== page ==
I Don't Want the Raisinets: The Pursuit of Perfection
by Oliver Eisenbeis
To director Damien Chazelle, the opening sequence is the most critical moment of a movie and he uses it immediately to set the thesis statement of what’s to come. His electrifying 2014 music drama Whiplash begins with the sound of a single-stroke drum roll and a slow push in on our protagonist, Andrew Neimann (Miles Teller), seated at drum set. Chazelle describes this opener as equating the sound of the snare drum with warfare, speaking to the challenges of musicianship while establishing a tone of dread and menace that continues throughout the film (Scott). What follows is a fast, rhythmic montage of green-tinted establishing shots that convey the tone of New York City before dropping the audience off at a quiet, two-screen movie theater. Here we’re introduced to Andrew’s father, described in the screenplay as “mild-mannered, soft spoken, average in every respect,” with “the eyes of a former dreamer” (Chazelle). The brief interaction between Andrew and his father over popcorn introduces an equally important film theme: a son’s ambition to achieve what his father failed to achieve. By centering familial interactions around the sharing of food, Chazelle takes advantage of the notion that food brings people together and stresses the disconnect in his characters’ relationships and aspirations.
As Andrew Neimann sits down in the warmly lit movie theater, his father Jim (Paul Reiser) holds out the bucket of popcorn, into which Andrew shakes a box of Raisinets, a routine that both characters seem to perform often. While little is said between the two, it’s clear that Andrew is disappointed in his recent interaction with his band conductor, a man he both respects and fears. Throughout the conversational medium shot-reverse-shots, Jim tells his son that he has “plenty of options still” and that “when you get to be my age, you get perspective” (0:06:01). It’s clear that he doesn’t fully understand Andrew’s commitment to his art. As the lights dim and the movie starts, Andrew responds by saying “I don’t want perspective.” The light bouncing off the screen now lights up their faces in a cool blue light, emphasizing the tension. Andrew picks out a few pieces of popcorn, but ignores his father’s gesture to eat the chocolate-covered raisins. “I don’t want the Raisinets,” he murmurs. Offended by his son’s comment, Jim shakes his head and mutters, “I don’t understand you.” In a discreet exchange, the disconnect between father and son is initiated, visualized through the refusal of a simple father-son bonding tradition. As an audience, we understand that Andrew has no intention of pursuing an average, unexceptional life full of “perspective” like his father. At the same time, we also recognize the father’s struggle to remain active in his son’s interests.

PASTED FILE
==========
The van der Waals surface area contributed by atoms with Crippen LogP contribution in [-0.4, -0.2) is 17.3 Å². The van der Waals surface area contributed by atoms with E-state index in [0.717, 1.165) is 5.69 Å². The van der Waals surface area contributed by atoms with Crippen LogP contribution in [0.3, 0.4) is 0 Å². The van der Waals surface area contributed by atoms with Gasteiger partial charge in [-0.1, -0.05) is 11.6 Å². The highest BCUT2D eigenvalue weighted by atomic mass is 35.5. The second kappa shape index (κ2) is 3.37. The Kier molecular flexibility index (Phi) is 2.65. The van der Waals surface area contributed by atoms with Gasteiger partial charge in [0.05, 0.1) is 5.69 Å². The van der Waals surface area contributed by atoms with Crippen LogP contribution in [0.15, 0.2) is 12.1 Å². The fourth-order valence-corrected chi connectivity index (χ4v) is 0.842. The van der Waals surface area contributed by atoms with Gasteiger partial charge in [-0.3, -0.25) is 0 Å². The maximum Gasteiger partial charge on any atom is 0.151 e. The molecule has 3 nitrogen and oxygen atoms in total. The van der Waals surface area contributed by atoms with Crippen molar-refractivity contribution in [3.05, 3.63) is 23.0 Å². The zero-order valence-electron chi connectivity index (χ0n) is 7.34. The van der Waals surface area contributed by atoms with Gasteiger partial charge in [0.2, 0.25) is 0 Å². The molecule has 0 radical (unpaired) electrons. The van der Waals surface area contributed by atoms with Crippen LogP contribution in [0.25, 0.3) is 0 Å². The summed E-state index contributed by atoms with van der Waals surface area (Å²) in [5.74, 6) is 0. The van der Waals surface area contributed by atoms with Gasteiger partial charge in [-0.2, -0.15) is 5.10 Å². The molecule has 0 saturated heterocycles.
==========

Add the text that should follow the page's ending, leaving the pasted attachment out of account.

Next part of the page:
A broader view of Andrew’s detached relationships is once more visualized over the consumption of shared food, this time at a family dinner. As his family eats meatloaf and drinks wine, we hear Andrew’s uncle criticize the food Jim Neimann has prepared. Aligned with Andrew’s perspective, we watch his father laugh off the insults, reinforcing his mild-mannered behavior. Quick cuts combined with sharp, aggressive dialogue turn the conversation into a verbal battle over who’s more impressive. Though Andrew stands up for himself and his role as the drummer for a world-class studio band, it’s clear that his family values his cousins’ concrete achievements in football and model UN, as well as his father’s unremarkable job as a high school teacher more than Andrew’s position as an aspiring musician. In fact, his family (including his father) knows practically nothing about his experiences at the conservatory, but show little interest in asking. This scene highlights a significant shift in Andrew’s view of personal relationships as he pushes away from his loved ones and focuses completely on his aspiration to become “the greatest musician of the twentieth century” (0:46:03). He intentionally isolates himself through dialogue and physically removes himself from the dinner table, signaling a departure from unnecessary familial relationships that only act to hold him back from his goals.
After being pushed to the brink of insanity in his passionate pursuit of greatness, Andrew gets expelled from the music conservatory. He’s emotionally and physically drained. In a somber pan from a stack of college applications to a small couch, we see Andrew once again watching a movie with his father while sharing popcorn. While there’s nothing said between father and son, the moment feels vastly different from the first. There are no Raisinets, no smiles, no affection. Andrew is visibly betrayed by his father and their relationship is beyond repair; the initial tone of dread and menace has turned to pain.
In a film centered on the pursuit of perfection, our protagonist isn’t shown taking a lot of breaks from his music to eat. When intimate moments of eating are shown, however, they’re always with a loved one, be it Andrew’s father or his girlfriend Nicole. Relying on the audience’s expectation of food sharing as a means to bring people together, Whiplash focuses on the characters’ differences when sharing food and uses those moments to distance the protagonist from everybody else.
Works Cited Chazelle, Damien. Whiplash. Film Script, 2013. Sony Classics. 6 March, 2018. http://www.sonyclassics.com/awards-information/whiplash_screenplay.pdf
Scott, A. O. “Drill Sergeant in the Music Room.” The New York Times. 9 Oct, 2014, https://www.nytimes.com/2014/10/10/movies/in-whiplash-a-young-jazz-drummer-vs-his-teacher.html
Whiplash. Dir. Damien Chazelle. Perf. Miles Teller, J.K. Simmons, Paul Reiser, Melissa Benoist. Sony Classics, 2014. DVD.